The Azores has been a wonderful stopover. The islands are truly green and verdant with an abundance of flora and fauna. The hydrangeas and lily like flowers that grow along the roadside are quite stunning. Although the hydrangeas are non native, they do not appear to be invasive and are the plant that really defines these islands. The hillsides and plateaus are extensively, but not overly cultivated with small fields of crops each field separated by a drystone wall and the roads wind they their way through the hedgerows sometimes cut into embankments, sometimes you are taken back to driving through the lanes of Cornwall or the hillsides of Wales. We have seen many cattle farms and far more cows than any of the other 50+ islands we have visited so far. All the farming seems to be carried out in a sustainable way. Of course the reasons why their is so much farming is the rich volcanic soil and the climate, they do get plenty of rain and moisture from the clouds and mist that consumes the mountains and north coasts, but they also get plenty of sunshine to and it can get quite warm during the day, but also quite cold at night, yes, we know we back in Europe and coming home, oh and there is an abundance of interesting wild song birds, and I guess many migratory birds.

The people of the Azores are one of the nicest and friendliest communities you would ever wish to meet. Shopping in the farmers market was a delight, I do not speak a word of Portuguese, and many the stall holders much English, but it does not matter, one always can get by here. The market is a colourful array of locally grown fruit and veg with great big red tomatoes, pineapples, strawberries, potatoes, nectarines...you name it they have it. The fresh meat of is of excellent quality. Now what are all the cows for, we could not get any fresh milk anyhwere...cheeses, Azorian cheese, many different varieties, soft, hard, crumbly, strong and mild...and all very tasty. The farmers market, as with the supermarkets represented excellent value for money with prices a fraction of any of the islands we have been to and far cheaper than at home...and all served to you with a smile, what more could one ask for. Of course of the early immigrant settlers where Flemish farmers escaping wars and persecution in Flanders back in the 1400's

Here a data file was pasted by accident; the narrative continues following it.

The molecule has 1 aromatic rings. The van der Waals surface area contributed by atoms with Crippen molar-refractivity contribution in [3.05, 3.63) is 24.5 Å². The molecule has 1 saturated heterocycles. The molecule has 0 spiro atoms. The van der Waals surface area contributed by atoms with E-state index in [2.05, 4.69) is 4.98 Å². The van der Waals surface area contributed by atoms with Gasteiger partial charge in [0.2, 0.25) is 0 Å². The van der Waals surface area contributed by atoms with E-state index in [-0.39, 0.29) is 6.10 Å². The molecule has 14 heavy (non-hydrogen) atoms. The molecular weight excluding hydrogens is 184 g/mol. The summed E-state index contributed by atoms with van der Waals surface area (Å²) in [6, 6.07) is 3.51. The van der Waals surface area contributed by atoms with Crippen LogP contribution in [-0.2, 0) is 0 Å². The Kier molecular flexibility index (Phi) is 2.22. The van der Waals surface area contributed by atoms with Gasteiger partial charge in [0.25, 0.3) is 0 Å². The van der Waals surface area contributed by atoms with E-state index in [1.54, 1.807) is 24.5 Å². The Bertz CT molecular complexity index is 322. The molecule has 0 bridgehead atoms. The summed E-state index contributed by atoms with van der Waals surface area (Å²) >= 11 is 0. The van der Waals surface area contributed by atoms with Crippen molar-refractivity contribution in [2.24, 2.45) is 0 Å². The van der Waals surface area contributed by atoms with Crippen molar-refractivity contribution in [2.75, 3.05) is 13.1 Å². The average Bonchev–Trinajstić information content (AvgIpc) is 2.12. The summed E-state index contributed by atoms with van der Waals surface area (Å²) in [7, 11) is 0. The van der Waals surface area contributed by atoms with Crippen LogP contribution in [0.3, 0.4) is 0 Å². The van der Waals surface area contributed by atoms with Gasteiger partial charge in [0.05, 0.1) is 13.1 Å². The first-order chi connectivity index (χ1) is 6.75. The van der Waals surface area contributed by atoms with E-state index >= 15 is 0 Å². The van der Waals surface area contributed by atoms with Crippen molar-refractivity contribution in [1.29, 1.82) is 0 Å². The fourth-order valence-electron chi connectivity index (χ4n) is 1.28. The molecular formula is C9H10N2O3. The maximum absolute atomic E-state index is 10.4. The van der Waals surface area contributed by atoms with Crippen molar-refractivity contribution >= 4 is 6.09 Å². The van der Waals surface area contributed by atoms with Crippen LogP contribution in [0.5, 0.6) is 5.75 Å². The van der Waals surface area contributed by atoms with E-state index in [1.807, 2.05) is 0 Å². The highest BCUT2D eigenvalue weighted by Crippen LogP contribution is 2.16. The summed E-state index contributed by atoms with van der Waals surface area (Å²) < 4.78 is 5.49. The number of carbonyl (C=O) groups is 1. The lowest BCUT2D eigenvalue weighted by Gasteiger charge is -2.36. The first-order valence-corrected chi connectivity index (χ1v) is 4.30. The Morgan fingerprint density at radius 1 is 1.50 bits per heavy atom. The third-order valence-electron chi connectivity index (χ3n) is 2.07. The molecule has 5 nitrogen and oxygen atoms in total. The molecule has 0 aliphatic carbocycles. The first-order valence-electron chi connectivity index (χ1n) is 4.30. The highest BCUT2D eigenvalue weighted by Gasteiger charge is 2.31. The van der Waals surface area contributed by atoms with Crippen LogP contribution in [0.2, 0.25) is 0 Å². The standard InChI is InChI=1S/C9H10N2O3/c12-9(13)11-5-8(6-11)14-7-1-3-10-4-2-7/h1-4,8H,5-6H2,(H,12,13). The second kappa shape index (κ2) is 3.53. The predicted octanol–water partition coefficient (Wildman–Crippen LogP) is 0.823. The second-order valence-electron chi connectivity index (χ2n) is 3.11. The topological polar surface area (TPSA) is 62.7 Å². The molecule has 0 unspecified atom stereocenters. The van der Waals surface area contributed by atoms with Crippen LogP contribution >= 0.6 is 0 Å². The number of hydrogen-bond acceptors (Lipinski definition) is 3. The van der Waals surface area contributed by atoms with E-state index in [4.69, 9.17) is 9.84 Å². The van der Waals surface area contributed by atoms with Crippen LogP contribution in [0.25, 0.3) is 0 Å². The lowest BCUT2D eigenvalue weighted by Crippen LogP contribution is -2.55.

One of the many delights of Sao Migual, that I do not think you will find on any other Atlantic island or even Atlantic mainland country is the Tea Plantation, this is a must to go and visit and sample the delicious Orange Pekoe tea...mmmm...on of the best teas I have tasted. The plantation and tea factory is open to the public, you can walk around a working tea factory and sea how it is made still using the original British made machinery, and the landscape of the tea bushes growing up the hillsides is quite something to behold.

Of course these volcanic islands are stunning and landscape is adorned with waterfalls and thermal springs, mountain lakes in the calderas. The Azores are one of the few groups of volcanic islands we have visited where they really make use of the geo-thermic and hydroelectric power, making the islands virtually self sufficient for renewable electricity. Not only that they cook their dinner using the geo-thermic heat, placing the stew in a pot and lowering down specially constructed shafts into the ground in the morning and taking out 6hrs later fully cooked.

The Azorian as with the other Portuguese obviously have a natural and in-born talent for art and design, this is evident in the unique architecture. The pavements, like other Portuguese territories are cobbled with black volcanic basalt cobbles and patterned into wonderful designs with white marble cobbles. Again in common with other Portuguese territories wall art or graffiti which is celebrated and of exceptional quality, although not as much here and more restrained than that in Porto.

The modern architecture is quite exciting, bold and unique, well almost unique, I found similarities with some of the exciting bold architecture in Santa Cruz in Tenerife in the Canary Islands, what I call MId-Atlantic Architecture.

It is now 6:15am and the sun has poked his head up to say hello with a bold display of orange and yellow, Alison is up to take over the watch. It is time I went to bed. With Alison's brother Richard S on board there are 3 three of us to share the watches, so we are doing 3 hours on and 6 hours off, hopefully that will be less tiring than the 4 on and 4 off me and Alsion was doing with just the two of us.

Richard and Alison yacht Cerulean of Penryn

if you want to see pictures or more look us up on for us at www.yachtcerulean.com facebook @yachtcerulean, instagram and if that is not enough you can always search 'Yacht Cerulean' on youtube if you are really bored.
Cerulean of Penryn's Photos - Main
Photos of rigging failure; Lower Aft stays; Bermuda to Horta; 22/05/2019
10 Photos
Created 25 May 2019
Passage along the south coast from Gosport to Plymouth
2 Photos
Created 1 November 2018
1 Photo
Created 27 October 2018